[CT Birds] Southport Little Gulls tip

kmueller at ntplx.net kmueller at ntplx.net
Thu Apr 9 09:28:13 EDT 2015

Excellent addition Nick, Thank You! I forgot to mention that I was  
referring to looking for Little Gulls on the edges of "roosting" Gulls  
in my post. Like Nick mentioned the dark underwings are clearly  
visible in flight just as illustrated in Nick's excellent photos on  
his blog.

Good Luck!


Quoting Nick Bonomo <nbonomo at gmail.com>:

> Some great points by Keith.
> Here are two more tips I can pass along. First, when scanning roosting
> birds, remember that Little Gulls are, well, little! If the birds are
> not roosting on an exposed edge, they can be very difficult to see. On
> multiple occasions over the years I have scanned a roosting flock
> multiple times without spotting a Little Gull, only to have one
> randomly walk right out from behind a Bonaparte's Gull it was
> completely hidden by. The key is to be persistent and occasionally
> change your angle on the flock, which may reveal a hiding LIGU.
> Second, adult Little Gulls are easiest to pick out when the flock is
> in flight. This may seem counter-intuitive, as Bonaparte's Gull flocks
> are quick and agile, but the key is to look for the very dark gray
> underwings of adults. When the flock banks or individuals flap in such
> a way that the underwings are exposed, let your eye be drawn to
> flashes of blackish. It's amazing how this feature sticks out like a
> sore thumb in flight. Keith took a few images yesterday that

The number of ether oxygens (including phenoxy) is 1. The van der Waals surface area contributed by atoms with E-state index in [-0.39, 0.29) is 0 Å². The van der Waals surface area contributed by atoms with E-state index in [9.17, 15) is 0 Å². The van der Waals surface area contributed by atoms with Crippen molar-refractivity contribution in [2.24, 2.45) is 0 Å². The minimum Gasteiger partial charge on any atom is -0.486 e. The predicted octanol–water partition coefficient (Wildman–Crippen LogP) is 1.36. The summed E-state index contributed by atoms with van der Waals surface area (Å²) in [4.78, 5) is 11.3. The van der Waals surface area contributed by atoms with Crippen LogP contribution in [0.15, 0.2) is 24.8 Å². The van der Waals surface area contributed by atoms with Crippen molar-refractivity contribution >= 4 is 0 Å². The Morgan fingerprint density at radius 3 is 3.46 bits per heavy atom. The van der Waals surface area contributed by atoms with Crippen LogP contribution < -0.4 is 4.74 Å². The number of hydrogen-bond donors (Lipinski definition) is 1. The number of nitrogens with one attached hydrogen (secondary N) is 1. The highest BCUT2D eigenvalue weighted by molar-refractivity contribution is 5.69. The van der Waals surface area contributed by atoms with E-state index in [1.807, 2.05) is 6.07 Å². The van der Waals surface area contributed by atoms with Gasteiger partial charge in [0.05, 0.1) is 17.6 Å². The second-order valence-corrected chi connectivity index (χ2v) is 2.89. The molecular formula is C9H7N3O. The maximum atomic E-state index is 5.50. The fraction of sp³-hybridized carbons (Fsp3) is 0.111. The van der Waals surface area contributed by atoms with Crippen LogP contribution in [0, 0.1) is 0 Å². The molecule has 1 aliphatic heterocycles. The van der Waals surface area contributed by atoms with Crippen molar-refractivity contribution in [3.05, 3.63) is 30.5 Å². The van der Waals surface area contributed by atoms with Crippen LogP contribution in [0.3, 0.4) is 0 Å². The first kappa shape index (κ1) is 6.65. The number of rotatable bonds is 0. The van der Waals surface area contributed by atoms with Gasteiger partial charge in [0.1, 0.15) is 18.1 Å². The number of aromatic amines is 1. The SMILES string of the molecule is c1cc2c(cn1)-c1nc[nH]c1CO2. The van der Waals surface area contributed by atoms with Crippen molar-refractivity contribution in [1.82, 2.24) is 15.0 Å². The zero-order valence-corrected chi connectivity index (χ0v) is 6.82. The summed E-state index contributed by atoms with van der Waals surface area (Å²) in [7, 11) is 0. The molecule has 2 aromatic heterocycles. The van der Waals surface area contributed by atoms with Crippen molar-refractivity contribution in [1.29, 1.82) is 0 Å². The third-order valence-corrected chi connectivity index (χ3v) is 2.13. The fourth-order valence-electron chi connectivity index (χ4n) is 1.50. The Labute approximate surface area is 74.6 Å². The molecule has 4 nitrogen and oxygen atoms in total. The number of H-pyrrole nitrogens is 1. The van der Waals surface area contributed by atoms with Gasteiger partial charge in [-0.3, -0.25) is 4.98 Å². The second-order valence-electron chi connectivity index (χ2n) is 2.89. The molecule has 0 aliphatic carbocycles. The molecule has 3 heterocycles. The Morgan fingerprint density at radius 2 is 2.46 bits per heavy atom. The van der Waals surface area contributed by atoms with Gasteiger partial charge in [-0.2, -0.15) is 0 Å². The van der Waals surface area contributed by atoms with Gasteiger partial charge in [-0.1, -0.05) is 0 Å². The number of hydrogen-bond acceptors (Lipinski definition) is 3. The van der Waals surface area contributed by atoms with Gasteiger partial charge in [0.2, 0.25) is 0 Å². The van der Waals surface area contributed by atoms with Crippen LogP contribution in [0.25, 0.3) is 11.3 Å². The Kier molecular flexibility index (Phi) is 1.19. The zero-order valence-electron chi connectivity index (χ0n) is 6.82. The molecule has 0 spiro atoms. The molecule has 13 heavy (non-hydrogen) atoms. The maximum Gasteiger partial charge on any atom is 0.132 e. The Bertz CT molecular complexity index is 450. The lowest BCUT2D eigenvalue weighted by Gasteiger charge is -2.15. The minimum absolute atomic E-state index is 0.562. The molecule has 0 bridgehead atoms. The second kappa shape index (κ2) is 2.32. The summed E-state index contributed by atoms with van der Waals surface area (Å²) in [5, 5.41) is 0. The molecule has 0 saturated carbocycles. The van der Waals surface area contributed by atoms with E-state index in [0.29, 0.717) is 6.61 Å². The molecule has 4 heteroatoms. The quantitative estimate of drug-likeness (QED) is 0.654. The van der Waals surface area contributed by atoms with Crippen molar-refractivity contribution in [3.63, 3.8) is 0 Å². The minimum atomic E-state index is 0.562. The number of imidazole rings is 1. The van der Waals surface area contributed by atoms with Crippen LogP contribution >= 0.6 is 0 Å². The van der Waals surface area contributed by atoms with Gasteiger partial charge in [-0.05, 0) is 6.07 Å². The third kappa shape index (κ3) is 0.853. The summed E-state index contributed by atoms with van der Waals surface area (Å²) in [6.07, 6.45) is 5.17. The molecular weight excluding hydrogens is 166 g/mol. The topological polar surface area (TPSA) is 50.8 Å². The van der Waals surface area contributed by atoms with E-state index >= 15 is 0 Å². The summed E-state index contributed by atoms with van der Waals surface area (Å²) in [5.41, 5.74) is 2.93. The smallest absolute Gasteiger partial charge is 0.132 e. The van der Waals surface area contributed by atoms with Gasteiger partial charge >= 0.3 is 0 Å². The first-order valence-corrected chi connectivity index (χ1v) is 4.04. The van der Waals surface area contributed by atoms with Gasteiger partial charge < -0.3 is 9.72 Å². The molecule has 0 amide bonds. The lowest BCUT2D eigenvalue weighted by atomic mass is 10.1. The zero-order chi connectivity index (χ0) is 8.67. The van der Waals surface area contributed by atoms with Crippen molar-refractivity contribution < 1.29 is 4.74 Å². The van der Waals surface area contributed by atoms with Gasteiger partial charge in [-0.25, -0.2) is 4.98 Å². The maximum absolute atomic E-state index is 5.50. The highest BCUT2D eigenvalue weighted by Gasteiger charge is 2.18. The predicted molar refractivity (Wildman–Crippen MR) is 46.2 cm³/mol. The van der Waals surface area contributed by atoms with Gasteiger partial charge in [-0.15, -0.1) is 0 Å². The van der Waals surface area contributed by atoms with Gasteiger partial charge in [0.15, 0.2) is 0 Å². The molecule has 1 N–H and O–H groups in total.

> illustrate this feature quite well. Here is a link to a bird in flight
> from Southport Beach a few years ago that I saw with others:
> http://www.shorebirder.com/2012/04/apr-1-little-gull-southport-beach.html
> Nick Bonomo
> Wallingford, CT
> www.shorebirder.com
> On Thu, Apr 9, 2015 at 8:34 AM, Keith Mueller via CTBirds
> <ctbirds at lists.ctbirding.org> wrote:
>> I received a few emails regarding helpful tips for locating a Little Gull(s)
>> in the flocks of Bonaparte's Gulls in Southport. Assuming they are still
>> there or if not more may be coming, I would recommend two things that you
>> might find helpful. I have found that Little Gulls tend to hang out on the
>> outer edges of the flocks of Bonaparte's Gulls. Every time I have located
>> Little Gulls in the flocks, I started searching the outer edges of the
>> flocks both on the edge closest to you, and the back side. I just about
>> always find Little Gulls both on shore and  on the water on the edges. This
>> is where I found 4 of the 8 adults yesterday; 2 on the front edge right
>> directly in front of me, and 2 on the back edge. This was also evident last
>> year when the Little Gulls were on the sand bar and feeding in the water
>> close to the rock jetty, they were feeding on the inner edge of the flock.
>> In fact when we spotted Little Gulls flying, they would land on the water
>> (most of the time) on either edge of the feeding flock....often on the
>> upwind edge of the flock.
>> The second tip I can suggest is when you are scanning the flock of roosting
>> Gulls. look for predominantly white/pale gray wing tips of the adults in the
>> group. These white/pale gray primaries stand out in the group. If you locate
>> a set, look for the black with white tip underneath the primaries......this
>> really stands out in a crowd.
>> Good Luck! I hope you find the Little Gulls!
>> Regards,
>> Keith
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